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China’s New Civil Code Looks to Clarify Sexual Assault, Family Planning and Data Privacy Laws

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China finally passed its long-awaited civil code during the Two Sessions meetings in Beijing last week. The first such code for the country, the legislation will have a potentially significant impact on sexual assault cases, family planning policy and personal data privacy. Here’s what you need to know.

What is it?

The new civil code is intended to create synergy for a previously wide range of loose civil laws and regulations. The main body of the civil code — published in full on Monday June 1 — consists of six parts on property, contracts, personality rights, marriage and family, inheritance, and tort liability. It will come to effect on January 1, 2021.

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On Sexual Assault

One of the most noticeable changes occurs in laws regarding sexual assault, filling what was previously something of a gap blank in this legal area. Compared to previous drafts, the finalized code uses a broader definition of sexual assault — including text and imagery, for example. Under the civil code, schools and workplaces would be legally responsible for sexual assault prevention, complaint handling, and claims investigations.

Sexual assault has long been an institutionalized problem in China, displaying a complex interplay of gender, power, and discrimination. As such, there have been frequent calls for strengthening laws on such issues, especially in light of a string of high-profile cases in recent years. The enactment of the new civil code raises hopes for justice in such cases.

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On Marriage and Family Planning

The civil code revises a few major items compared to the existing Marriage Law. First, the historically controversial family planning policy has been left out, signaling a further relaxation of China’s one-child and two-child birth limits.

Second, a 30-day cooling-off period has been introduced for divorces, despite a wave of negative feedback surrounding this proposal when it was first floated online.

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Third, special medical conditions will no longer make a person “unqualified” for getting married, for instance, HIV and schizophrenia, to name two. However, the code also states that a marriage could be annulled if a serious disease is concealed by either party before being married.

There is no explicit mention of same-sex marriage in the code. However, the strengthening property protection laws gives property owners the power to grant another individual the right to reside, which many LGBTQ+ rights supporters are seeing as being applicable to China’s same-sex couples.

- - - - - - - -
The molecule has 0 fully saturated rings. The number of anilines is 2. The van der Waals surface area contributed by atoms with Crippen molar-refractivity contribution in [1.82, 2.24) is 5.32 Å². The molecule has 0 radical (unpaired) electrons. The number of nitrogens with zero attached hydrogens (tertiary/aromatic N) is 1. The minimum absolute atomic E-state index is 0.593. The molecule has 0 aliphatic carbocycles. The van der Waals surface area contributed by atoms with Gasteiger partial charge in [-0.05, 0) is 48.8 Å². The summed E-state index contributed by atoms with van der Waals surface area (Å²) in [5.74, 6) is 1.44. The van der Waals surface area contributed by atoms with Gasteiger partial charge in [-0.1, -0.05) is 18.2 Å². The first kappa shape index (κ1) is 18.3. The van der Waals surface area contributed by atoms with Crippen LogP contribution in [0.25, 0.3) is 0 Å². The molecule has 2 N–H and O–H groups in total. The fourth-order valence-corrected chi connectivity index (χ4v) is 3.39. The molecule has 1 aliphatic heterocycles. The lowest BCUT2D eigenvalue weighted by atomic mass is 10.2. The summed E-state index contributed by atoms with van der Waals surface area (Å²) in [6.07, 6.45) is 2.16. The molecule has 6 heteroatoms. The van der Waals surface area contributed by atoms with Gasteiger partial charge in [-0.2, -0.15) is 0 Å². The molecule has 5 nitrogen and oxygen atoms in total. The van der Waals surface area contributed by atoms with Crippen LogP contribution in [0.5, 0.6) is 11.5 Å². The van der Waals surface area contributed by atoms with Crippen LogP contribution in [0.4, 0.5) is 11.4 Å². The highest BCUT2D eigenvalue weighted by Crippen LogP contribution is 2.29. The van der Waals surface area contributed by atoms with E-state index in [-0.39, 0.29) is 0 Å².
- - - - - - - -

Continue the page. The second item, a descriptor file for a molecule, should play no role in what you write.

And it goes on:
On Data Privacy

The code breaks new ground by clearly defining privacy and private information for China’s legal system. Email addresses and location data are included as part of broad protection measures. Meanwhile, the code spells out clear provisions and incorporates new regulations on digital data collected by apps to supposedly prevent data misuse by government and tech companies.

While privacy protection has been a hot topic in China for some time, the Covid-19 pandemic has created a sense of urgency around laws in this field. The inclusion of such measures in the code comes in the wake of a slew of apps being used in China to aid in the fight against the novel coronavirus and functioning as tools for personal data collection, health tracking and contact tracing. The announcement also comes days after one Chinese city proposed permanently implementing a health tracking system — and met with significant blow back.

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What are People Saying?

The hashtag #民法典# (Civil Code) has attracted more than 180 million views on popular Chinese microblogging platform Weibo.

Proponents of certain issues — for example, those in favor of same-sex marriage — have expressed disappointment at some of the measures drafted in the code.

But perhaps the most contentious area of discussion has been around the proposed “cooling-off period” for divorces. One of the most upvoted Weibo comments on this issue warns, “You still have 7 months left to divorce freely.”

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In one online poll on the platform, 81.5% of 390,000 respondents answered “no” when asked whether they thought the new regulation would help reduce the rate of divorce in China. A highly-upvoted comment under the post says, “[The cool-off period] will reduce the marriage rate instead.”

Siyuan Meng
    Born and raised in Shaoxing, Siyuan lived in New York and Los Angeles prior to Shanghai. If she is not at work, she is probably at an art museum, a gym, a Mom-and-Pop restaurant or a park. She likes reading books or playing the piano on rainy days. She thinks she takes great photos.